APICAL PROLAPSE (UTERINE OR VAGINAL VAULT PROLAPSE)
WHAT IS UTERINE PROLAPSE?
Uterine prolapse is when the uterus or womb prolapses into or out of the vagina. Pelvic floor support is made up of 3 compartments or areas in the vagina and pelvis that may fall or prolapse. The anterior vaginal wall (bladder support), the posterior vaginal wall (rectum support) and the apex or top of the vagina (upper 1/3 of the vagina) which includes the support of the uterus. The uterosacral and cardinal ligament complex provide the support to the uterus and upper 1/3 of the vagina. If these ligaments get stretched or torn, during childbirth or aging, this causes the uterus to drop or prolapse. Typically, the uterus does NOT just fall by itself, other compartments are usually involved as well including the bladder and or rectum. Therefore, it is vital to have an exam by an experienced Urogynecologist, Gynecologist or Urologist that is trained in the diagnosis of pelvic organ prolapse. The diagnosis is made on pelvic exam both in the lying and standing position. If the prolapse is not seen with the patient laying down, then an exam should also be done in the standing position.
Symptoms of Uterine prolapse
Symptoms of uterine prolapse are very similar to cystocele or rectocele including pressure, pain or discomfort in the vagina and/or pelvis, low back discomfort, urinary urgency/frequency, urinary leakage, pain with intercourse and bowel dysfunction in the form of difficulty in emptying the rectum during bowel movements. The ligaments that support the uterus (ie the uterosacral ligaments) originate in the sacral spine area and therefore if the uterus is falling, these ligaments are stretched or torn and a woman may suffer from low back discomfort from the prolapse. Some women also have pain in the lower part of the abdomen, especially at the end of the day if they have been on their feet a lot during the day secondary to the fact that the prolapse can worsen through the day and cause more symptoms at the end of the day. Some women find relief by getting off their feet or laying down, which helps take the pressure off of the pelvic floor.
Treatment options for Uterine Prolapse
If the uterine prolapse is mild and not causing any symptoms, it can just be monitored and observed until it starts causing symptoms. Conservative or non-surgical therapy includes pelvic floor physical therapy which includes specialized training in Kegel or pelvic floor muscle exercises, electric stimulation, biofeedback, bowel movement strategy and other treatment modalities that can help reduce symptoms, however will not cure prolapse. Another non-surgical option is a pessary. A pessary is a rubber or silicone donut shaped device that is placed inside of the vagina to support the prolapse. It must be big enough to stay in the vagina and support the prolapse, but not too big to cause discomfort. Most women use pessaries as a temporary solution to the prolapse or if their health is too poor for surgical correction.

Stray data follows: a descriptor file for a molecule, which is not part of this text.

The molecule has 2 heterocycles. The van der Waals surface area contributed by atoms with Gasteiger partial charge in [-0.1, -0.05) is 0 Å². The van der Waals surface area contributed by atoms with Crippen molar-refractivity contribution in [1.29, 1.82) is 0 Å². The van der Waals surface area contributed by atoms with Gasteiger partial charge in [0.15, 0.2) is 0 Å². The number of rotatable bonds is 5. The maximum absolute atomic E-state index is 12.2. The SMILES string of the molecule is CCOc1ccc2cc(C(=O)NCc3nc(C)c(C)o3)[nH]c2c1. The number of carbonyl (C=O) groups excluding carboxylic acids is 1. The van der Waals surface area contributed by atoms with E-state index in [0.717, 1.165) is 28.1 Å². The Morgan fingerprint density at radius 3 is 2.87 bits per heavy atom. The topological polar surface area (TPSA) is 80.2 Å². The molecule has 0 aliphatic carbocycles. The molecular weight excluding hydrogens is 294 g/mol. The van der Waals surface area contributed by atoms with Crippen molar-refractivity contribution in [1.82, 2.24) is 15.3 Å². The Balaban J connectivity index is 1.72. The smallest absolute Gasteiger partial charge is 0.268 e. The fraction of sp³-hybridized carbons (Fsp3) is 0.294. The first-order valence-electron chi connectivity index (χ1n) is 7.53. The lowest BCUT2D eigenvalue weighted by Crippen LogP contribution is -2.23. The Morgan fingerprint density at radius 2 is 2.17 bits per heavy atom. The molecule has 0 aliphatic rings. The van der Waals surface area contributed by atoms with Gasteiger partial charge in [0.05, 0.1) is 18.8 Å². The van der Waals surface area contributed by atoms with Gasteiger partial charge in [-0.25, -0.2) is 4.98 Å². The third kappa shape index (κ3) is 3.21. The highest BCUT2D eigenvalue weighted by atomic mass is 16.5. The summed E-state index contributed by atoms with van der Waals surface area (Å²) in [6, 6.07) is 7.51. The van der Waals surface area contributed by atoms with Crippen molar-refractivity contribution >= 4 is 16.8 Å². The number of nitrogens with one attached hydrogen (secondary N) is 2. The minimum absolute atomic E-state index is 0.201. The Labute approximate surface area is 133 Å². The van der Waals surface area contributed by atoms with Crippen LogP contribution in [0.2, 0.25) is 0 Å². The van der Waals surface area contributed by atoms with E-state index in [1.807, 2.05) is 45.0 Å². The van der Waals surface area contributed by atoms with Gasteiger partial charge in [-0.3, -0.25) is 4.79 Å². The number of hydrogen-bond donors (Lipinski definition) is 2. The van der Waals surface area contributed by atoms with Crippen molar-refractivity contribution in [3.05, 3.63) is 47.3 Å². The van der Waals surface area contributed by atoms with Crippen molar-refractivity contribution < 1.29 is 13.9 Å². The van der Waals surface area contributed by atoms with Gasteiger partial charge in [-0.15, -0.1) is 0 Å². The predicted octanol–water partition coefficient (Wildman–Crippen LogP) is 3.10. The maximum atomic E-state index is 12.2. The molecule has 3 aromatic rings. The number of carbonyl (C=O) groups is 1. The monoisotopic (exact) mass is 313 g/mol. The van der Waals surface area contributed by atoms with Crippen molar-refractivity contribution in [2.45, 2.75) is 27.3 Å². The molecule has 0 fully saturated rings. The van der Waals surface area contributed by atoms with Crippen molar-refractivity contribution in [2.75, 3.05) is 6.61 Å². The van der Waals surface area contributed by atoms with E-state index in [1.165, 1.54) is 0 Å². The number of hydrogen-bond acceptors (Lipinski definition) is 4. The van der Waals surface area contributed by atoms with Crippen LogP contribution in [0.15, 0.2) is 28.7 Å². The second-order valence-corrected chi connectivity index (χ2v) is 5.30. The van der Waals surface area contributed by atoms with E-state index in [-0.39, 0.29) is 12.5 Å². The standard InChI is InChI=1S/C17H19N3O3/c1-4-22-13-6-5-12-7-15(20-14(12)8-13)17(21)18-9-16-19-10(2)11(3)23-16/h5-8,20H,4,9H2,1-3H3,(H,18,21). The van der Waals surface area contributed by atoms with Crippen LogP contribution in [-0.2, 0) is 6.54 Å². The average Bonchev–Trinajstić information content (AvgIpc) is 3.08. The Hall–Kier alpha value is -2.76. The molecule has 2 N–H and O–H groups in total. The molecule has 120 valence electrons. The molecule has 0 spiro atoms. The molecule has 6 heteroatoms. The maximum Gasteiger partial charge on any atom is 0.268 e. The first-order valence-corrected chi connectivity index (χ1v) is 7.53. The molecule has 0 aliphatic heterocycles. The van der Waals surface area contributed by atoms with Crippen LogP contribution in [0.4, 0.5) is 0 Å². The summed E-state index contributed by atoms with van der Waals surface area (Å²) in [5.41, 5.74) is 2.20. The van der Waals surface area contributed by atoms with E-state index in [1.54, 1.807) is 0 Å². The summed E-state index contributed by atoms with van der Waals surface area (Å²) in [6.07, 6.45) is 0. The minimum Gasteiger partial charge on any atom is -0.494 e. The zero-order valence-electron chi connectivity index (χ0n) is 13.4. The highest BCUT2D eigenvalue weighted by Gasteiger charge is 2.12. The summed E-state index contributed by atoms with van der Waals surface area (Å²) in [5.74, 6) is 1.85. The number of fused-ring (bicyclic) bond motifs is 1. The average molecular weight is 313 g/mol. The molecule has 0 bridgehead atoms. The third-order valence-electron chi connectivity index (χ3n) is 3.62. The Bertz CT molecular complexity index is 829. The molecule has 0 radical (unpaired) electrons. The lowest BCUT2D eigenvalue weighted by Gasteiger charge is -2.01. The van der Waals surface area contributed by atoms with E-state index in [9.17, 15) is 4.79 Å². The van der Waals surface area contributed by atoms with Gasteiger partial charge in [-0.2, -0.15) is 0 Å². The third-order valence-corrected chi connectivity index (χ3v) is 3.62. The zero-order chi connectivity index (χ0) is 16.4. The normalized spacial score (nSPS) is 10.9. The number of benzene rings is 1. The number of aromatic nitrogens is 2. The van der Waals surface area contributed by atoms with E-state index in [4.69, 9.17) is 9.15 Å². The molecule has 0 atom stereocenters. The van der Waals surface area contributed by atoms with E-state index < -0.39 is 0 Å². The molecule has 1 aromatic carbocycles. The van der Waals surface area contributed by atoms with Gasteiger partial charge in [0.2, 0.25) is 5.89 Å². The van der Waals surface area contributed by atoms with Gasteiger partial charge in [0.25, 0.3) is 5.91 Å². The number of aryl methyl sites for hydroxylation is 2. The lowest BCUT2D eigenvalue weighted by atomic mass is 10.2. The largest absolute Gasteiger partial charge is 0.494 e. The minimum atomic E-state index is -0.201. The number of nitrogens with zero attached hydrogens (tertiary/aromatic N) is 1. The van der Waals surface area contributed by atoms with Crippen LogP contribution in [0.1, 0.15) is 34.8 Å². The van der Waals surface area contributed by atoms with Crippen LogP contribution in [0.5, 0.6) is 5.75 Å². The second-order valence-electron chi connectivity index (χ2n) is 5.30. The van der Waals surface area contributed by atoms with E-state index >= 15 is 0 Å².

Surgical treatment options for Uterine Prolapse
Depending on the degree or stage of prolapse and what other prolapse may be present (it is very rare to just have a uterine prolapse by itself, ie typically there are other organs falling at same time such as the uterus or bladder that must be treated at same time), surgical options vary by the experience of the surgeon. A surgeon should be experienced and an expert in Urogynecology and Female Urology surgery to be able to identify other defects in pelvic support and then utilize the appropriate surgical treatments to achieve the best cure rate for the patient. Cure rates are dependent not just on the treatment of the uterine prolapse, but also support at the apex of the vagina, ie treating vault prolapse or uterine prolapse at the same time.
Uterine Suspension versus Hysterectomy
Traditionally, hysterectomy or removal of the uterus was always recommended at the time of surgery for uterine prolapse. This was not secondary to the fact that there was something pathologically wrong with the uterus itself, it had more to do with the fact that uterine suspension procedures in the past did not work or had very low cure rates. Just because the uterus is falling and dropping doesn’t mean there is something wrong with it, however the uterus was considered to be in the way of repairing the support to the top of the vagina, therefore it was removed and then the vaginal vault was then suspended. More recently, however, techniques have been developed to overcome these issues and successfully suspend the uterus and top of the vagina, without having to do a hysterectomy in select patients that would like to save their uterus.
Uterine Preservation/Sparing Options- Uterine Suspension